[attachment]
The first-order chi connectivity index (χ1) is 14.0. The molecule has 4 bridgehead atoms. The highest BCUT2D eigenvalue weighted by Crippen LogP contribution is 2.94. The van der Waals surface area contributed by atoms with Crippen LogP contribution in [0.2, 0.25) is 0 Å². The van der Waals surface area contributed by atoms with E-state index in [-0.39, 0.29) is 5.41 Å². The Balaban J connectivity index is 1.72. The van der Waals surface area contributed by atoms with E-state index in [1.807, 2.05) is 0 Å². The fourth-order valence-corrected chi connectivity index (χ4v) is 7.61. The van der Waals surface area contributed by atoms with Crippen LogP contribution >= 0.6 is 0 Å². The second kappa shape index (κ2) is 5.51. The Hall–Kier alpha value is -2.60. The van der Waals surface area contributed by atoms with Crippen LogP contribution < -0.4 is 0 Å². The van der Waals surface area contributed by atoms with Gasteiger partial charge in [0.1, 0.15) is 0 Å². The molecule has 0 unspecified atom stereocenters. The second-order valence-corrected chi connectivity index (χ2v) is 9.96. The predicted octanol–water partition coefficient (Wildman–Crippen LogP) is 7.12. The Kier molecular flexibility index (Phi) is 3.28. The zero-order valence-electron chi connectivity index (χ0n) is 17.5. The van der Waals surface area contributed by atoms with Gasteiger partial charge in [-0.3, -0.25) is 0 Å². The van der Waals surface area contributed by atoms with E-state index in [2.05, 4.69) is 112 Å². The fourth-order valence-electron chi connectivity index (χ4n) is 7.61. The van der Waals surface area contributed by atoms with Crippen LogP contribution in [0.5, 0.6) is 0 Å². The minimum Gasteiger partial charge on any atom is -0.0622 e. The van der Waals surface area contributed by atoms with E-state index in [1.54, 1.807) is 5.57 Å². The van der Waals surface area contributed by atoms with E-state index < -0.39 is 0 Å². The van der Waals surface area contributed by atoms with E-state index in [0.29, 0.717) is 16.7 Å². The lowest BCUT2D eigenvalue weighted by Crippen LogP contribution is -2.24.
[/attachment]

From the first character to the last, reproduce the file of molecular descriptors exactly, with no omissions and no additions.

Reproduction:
The first-order chi connectivity index (χ1) is 14.0. The molecule has 4 bridgehead atoms. The highest BCUT2D eigenvalue weighted by Crippen LogP contribution is 2.94. The van der Waals surface area contributed by atoms with Crippen LogP contribution in [0.2, 0.25) is 0 Å². The van der Waals surface area contributed by atoms with E-state index in [-0.39, 0.29) is 5.41 Å². The Balaban J connectivity index is 1.72. The van der Waals surface area contributed by atoms with E-state index in [1.807, 2.05) is 0 Å². The fourth-order valence-corrected chi connectivity index (χ4v) is 7.61. The van der Waals surface area contributed by atoms with Crippen LogP contribution >= 0.6 is 0 Å². The second kappa shape index (κ2) is 5.51. The Hall–Kier alpha value is -2.60. The van der Waals surface area contributed by atoms with Crippen LogP contribution < -0.4 is 0 Å². The van der Waals surface area contributed by atoms with Gasteiger partial charge in [0.1, 0.15) is 0 Å². The molecule has 0 unspecified atom stereocenters. The second-order valence-corrected chi connectivity index (χ2v) is 9.96. The predicted octanol–water partition coefficient (Wildman–Crippen LogP) is 7.12. The Kier molecular flexibility index (Phi) is 3.28. The zero-order valence-electron chi connectivity index (χ0n) is 17.5. The van der Waals surface area contributed by atoms with Gasteiger partial charge in [-0.3, -0.25) is 0 Å². The van der Waals surface area contributed by atoms with E-state index in [2.05, 4.69) is 112 Å². The fourth-order valence-electron chi connectivity index (χ4n) is 7.61. The van der Waals surface area contributed by atoms with Crippen LogP contribution in [0.5, 0.6) is 0 Å². The minimum Gasteiger partial charge on any atom is -0.0622 e. The van der Waals surface area contributed by atoms with E-state index in [1.54, 1.807) is 5.57 Å². The van der Waals surface area contributed by atoms with E-state index < -0.39 is 0 Å². The van der Waals surface area contributed by atoms with E-state index in [0.29, 0.717) is 16.7 Å². The lowest BCUT2D eigenvalue weighted by Crippen LogP contribution is -2.24.